As far as navigation, the Garmin Nuvi 660 is equipped with a WAAS-enabled (Wide Area Augmentation System for better position accuracy) GPS receiver and comes preloaded with maps of North America. You get all the standard GPS features found in the latest systems, including turn-by-turn text- and voice-guided directions, automatic rerouting, and text-to-speech functionality, which allows the unit to speak actual street names. The system can generate directions by fastest time, shortest distance, or off road, if you're the adventurous type. The Nuvi 660 isn't just limited to use in the car, either; there are settings for pedestrian, bicycle, truck, and bus modes. Unfortunately, however, the system does not support multistop route calculation.
The Nuvi 660 has a detour function for avoiding certain portions of your prescribed route, but the system also now comes with an FM traffic receiver that's integrated into the cigarette lighter adapter, so you don't have to pay extra for an optional accessory. Traffic information is provided by Clear Channel's Total Traffic Network and can alert you to any upcoming congestion or road construction. With the purchase of the Garmin Nuvi 660, you get a complimentary three-month subscription to the service. After that, you'll have to pay $60 for three more months. Also, be sure to check that your city is covered by the network.
Maps are available in 2D and 3D view with day and night colors, and you can change your view so that either north or the direction in which you're driving is always at the top of your screen. Plus and minus icons on the map screen allow you to zoom in and out, and there's also a trip information page that displays your speed, direction, trip time, and so forth. Finally, the Nuvi 660 has a comprehensive POI database with all the major categories and more specific ones; you can even search for restaurants by type of cuisine.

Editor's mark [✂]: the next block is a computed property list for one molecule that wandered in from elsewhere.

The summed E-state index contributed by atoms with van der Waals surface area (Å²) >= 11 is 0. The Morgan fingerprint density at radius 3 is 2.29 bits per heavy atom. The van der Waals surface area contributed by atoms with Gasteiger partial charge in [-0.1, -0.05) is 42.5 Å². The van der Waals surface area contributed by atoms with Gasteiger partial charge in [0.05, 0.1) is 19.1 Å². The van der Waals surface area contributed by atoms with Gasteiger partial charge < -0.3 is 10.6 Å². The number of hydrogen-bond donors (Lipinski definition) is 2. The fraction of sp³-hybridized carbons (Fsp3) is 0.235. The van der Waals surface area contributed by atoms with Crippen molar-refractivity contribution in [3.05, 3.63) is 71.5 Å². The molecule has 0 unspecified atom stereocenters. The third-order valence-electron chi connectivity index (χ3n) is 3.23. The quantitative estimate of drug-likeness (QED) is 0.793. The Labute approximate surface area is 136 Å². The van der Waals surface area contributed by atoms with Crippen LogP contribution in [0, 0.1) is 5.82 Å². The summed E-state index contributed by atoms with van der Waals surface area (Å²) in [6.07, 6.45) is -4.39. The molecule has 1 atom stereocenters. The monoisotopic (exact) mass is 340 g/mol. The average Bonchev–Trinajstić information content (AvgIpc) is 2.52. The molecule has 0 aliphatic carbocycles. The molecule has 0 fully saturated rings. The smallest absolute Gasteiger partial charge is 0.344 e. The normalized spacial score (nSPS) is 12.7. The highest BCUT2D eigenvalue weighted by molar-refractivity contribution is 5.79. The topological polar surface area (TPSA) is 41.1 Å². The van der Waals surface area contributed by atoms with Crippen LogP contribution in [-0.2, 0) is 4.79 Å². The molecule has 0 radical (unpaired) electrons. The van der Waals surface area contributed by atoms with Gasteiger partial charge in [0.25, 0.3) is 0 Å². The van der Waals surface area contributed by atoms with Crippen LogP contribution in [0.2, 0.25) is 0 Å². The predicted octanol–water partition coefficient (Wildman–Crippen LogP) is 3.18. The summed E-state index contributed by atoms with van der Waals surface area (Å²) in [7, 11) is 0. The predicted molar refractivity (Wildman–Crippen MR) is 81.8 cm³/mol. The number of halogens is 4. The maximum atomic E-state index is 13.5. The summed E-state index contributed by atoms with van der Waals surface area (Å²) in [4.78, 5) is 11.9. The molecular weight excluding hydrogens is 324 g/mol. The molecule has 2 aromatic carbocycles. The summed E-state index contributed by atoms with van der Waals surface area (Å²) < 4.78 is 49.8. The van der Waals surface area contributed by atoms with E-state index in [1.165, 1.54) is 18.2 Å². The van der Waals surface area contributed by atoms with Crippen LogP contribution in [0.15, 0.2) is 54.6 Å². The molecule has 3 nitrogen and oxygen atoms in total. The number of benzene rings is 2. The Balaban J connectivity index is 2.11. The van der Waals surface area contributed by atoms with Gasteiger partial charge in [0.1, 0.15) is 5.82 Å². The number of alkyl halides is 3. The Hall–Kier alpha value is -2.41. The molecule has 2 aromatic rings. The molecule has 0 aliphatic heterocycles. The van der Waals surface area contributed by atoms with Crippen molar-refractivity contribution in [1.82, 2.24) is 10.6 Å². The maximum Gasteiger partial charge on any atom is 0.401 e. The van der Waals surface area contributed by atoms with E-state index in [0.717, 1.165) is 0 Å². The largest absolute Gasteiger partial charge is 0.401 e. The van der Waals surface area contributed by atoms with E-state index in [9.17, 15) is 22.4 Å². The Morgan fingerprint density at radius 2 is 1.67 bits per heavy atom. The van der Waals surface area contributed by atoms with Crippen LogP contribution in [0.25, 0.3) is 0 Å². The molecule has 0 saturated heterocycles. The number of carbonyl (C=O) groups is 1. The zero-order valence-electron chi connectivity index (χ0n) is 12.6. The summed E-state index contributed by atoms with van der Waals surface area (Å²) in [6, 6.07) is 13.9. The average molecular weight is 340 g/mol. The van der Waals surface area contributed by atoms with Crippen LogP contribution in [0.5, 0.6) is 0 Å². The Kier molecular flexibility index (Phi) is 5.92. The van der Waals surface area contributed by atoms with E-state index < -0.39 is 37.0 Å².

Among of the greatest perks and differentiators about the Garmin Nuvi 660 are its travel features. Like the Nuvi 350, it has an onboard Travel Kit that includes an MP3 player, an Audible book player, a JPEG picture viewer with a slide-show function, a world clock, currency and measurement converters, and a calculator. You can expand the device's capabilities with one of Garmin's three optional software packages (available on SD cards): Language Guide ($74.99), Travel Guide (price varies depending on what region you want), and SaversGuide ($49.99). The former includes a multilingual word and phrase bank with support for nine languages and dialects and five bilingual dictionaries. Thanks to the Nuvi's text-to-speech functionality, you can also get a spoken pronunciation of each entry in the word bank. The Travel Guide provides reviews and recommendations for restaurants, attractions, and more, while the SaversGuide offers discounts at participating merchants.
We took the Garmin Nuvi 660 out for a test-drive in San Francisco, and it performed wonderfully. The unit impressed us by acquiring a satellite fix in less than a minute, and subsequent starts were much faster. The system precisely tracked our location as we drove around the city running routine errands. We also entered a specific destination, and the Nuvi 660 quickly returned with a route. The directions were accurate, and automatic route recalculation was also prompt after we got off track.
As we noted earlier, we were able to pair the unit with the Cingular 8525, and we had no problems making calls. The multimedia experience was as to be expected on a portable navigation device: it wasn't great, but it was fine for when you're in an absolute pinch. Music sounded OK through the system's speakers, though it was a bit muffled and soft; we plugged in a pair of Shure E3s, which improved the sound quality. The Garmin Nuvi 660 offers an accurate GPS receiver, text-to-speech functionality, and traffic capabilities. The versatile system also features a gorgeous display, integrated Bluetooth, travel tools, and multimedia functions.